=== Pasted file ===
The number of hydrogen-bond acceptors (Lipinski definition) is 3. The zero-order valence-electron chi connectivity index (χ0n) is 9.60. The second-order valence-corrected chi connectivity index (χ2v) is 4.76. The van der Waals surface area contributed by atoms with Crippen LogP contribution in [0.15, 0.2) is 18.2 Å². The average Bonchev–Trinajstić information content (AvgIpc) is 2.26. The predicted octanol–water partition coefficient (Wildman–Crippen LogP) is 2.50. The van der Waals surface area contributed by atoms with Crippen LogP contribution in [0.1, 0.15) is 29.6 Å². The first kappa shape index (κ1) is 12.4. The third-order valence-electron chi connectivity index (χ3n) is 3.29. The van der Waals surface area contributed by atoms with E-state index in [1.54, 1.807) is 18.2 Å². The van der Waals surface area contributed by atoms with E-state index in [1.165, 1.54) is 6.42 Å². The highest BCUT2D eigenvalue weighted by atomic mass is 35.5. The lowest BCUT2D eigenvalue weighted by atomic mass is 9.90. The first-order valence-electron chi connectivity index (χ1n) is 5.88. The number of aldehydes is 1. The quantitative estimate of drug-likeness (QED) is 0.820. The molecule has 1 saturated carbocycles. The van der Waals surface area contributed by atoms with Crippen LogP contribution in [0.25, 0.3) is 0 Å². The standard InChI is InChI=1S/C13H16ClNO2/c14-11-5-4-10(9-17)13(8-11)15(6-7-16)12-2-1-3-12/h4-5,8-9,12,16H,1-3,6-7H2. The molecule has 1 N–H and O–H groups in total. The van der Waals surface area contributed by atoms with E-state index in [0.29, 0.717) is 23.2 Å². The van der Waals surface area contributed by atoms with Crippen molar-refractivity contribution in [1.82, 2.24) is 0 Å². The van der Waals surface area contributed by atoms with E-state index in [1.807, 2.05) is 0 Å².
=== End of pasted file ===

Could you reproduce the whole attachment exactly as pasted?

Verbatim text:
The number of hydrogen-bond acceptors (Lipinski definition) is 3. The zero-order valence-electron chi connectivity index (χ0n) is 9.60. The second-order valence-corrected chi connectivity index (χ2v) is 4.76. The van der Waals surface area contributed by atoms with Crippen LogP contribution in [0.15, 0.2) is 18.2 Å². The average Bonchev–Trinajstić information content (AvgIpc) is 2.26. The predicted octanol–water partition coefficient (Wildman–Crippen LogP) is 2.50. The van der Waals surface area contributed by atoms with Crippen LogP contribution in [0.1, 0.15) is 29.6 Å². The first kappa shape index (κ1) is 12.4. The third-order valence-electron chi connectivity index (χ3n) is 3.29. The van der Waals surface area contributed by atoms with E-state index in [1.54, 1.807) is 18.2 Å². The van der Waals surface area contributed by atoms with E-state index in [1.165, 1.54) is 6.42 Å². The highest BCUT2D eigenvalue weighted by atomic mass is 35.5. The lowest BCUT2D eigenvalue weighted by atomic mass is 9.90. The first-order valence-electron chi connectivity index (χ1n) is 5.88. The number of aldehydes is 1. The quantitative estimate of drug-likeness (QED) is 0.820. The molecule has 1 saturated carbocycles. The van der Waals surface area contributed by atoms with Crippen LogP contribution in [0.25, 0.3) is 0 Å². The standard InChI is InChI=1S/C13H16ClNO2/c14-11-5-4-10(9-17)13(8-11)15(6-7-16)12-2-1-3-12/h4-5,8-9,12,16H,1-3,6-7H2. The molecule has 1 N–H and O–H groups in total. The van der Waals surface area contributed by atoms with E-state index in [0.29, 0.717) is 23.2 Å². The van der Waals surface area contributed by atoms with Crippen molar-refractivity contribution in [1.82, 2.24) is 0 Å². The van der Waals surface area contributed by atoms with E-state index in [1.807, 2.05) is 0 Å².